Men, women approach charity differentlyDecember 19th, 2008 - 1:01 pm ICT by IANS
Sydney, Dec 19 (IANS) Would you prefer to give money to someone needy in your neighbourhood or a needy person in a foreign country? If you’re a man, you’re more likely to give to the person closest to you, that is, the one in your neighbourhood, if you give at all.
If you’re a woman, you’re more likely to give, and to give equal amounts to both groups, according to research by Texas A&M University marketing professor Karen Winterich and colleagues.
Winterich said she can predict charitable behaviour to different groups by an individual based on just two factors: gender and moral identity.
Moral identity does not measure how moral a person actually is, but rather how important it is to that person to be caring, kind, fair, honest and all that.
The results of Winterich’s studies involving participants have implications for those in the fund-raising arena, said a university release.
The study examined how people responded to a need within an “ingroup” and an “outgroup”. An ingroup has an obvious connection to the potential donor, such as physical proximity or ethnicity, while the outgroup might have nothing more than humanity to relate it to the donor.
In the study, participants completed a survey to gauge their moral identity. Later, each was given five $1 bills and three options: keep the cash, give it to a Hurricane Katrina relief fund, or give it to a relief fund for victims of Tsunami.
The results were very consistent. Women with higher moral identity were more likely to split their dollars evenly between the two charities. Women with lower moral identities gave more to the ingroup (Katrina victims).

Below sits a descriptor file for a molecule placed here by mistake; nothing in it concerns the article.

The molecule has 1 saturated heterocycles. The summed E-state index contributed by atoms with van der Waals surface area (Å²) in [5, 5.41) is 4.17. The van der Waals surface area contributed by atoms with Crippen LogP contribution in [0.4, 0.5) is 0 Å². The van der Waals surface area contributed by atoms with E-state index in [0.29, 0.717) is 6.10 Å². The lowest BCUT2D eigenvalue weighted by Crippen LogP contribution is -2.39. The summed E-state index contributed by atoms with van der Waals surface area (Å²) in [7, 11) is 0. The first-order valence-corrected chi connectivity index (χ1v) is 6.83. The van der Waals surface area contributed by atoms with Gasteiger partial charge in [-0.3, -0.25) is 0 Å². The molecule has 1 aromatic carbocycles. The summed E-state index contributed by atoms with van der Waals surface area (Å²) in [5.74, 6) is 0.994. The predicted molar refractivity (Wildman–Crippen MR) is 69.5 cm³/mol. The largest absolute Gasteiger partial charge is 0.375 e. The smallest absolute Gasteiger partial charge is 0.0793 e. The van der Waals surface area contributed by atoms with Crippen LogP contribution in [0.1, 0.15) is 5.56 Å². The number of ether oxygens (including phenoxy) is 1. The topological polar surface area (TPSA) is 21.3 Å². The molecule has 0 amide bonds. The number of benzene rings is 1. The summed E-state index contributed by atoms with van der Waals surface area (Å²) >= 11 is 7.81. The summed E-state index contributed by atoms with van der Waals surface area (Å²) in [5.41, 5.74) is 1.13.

Men with high moral identities gave to the ingroup, but seldom to the outgroup (Tsunami victims). Men with low moral identities pocketed the cash.
The research will appear in the Journal of Consumer Research.
- Men and women donate to charity differently - Dec 19, 2008
- How gender and moral identity affect donations - Feb 24, 2009
- Prejudice is a trait humans have retained from their evolutionary predecessors - Mar 18, 2011
- Happy people go for candies - Apr 20, 2011
- Hopeful consumers make healthier choices than happy ones - Apr 20, 2011
- Neural responses indicate our willingness to help the person in need - Oct 08, 2010
- Oxytocin helps soldiers like fellow, hate enemy - Jun 12, 2010
- Women afraid of being stereotyped by male service providers - Feb 15, 2011
- Accents are a real turn-off for Scottish listeners - Nov 19, 2010
- What exactly does make us 'click' with a stranger? - Aug 30, 2010
- Software combo that turns computers impregnable - Mar 22, 2012
- Suppressing compassion might make you act immorally - Mar 16, 2012
- Drops of benevolence turn into ocean of charity (Himachal Pradesh Newsletter) - Jul 13, 2012
- Bad neighbourhoods can have depressing effect on health - Oct 07, 2010
- CARE India winds up tsunami relief programmes - Jan 25, 2011
Tags: hurricane katrina relief, hurricane katrina relief fund, ingroup, journal of consumer research, katrina relief fund, moral identity, outgroup, physical proximity, professor karen, victims of tsunami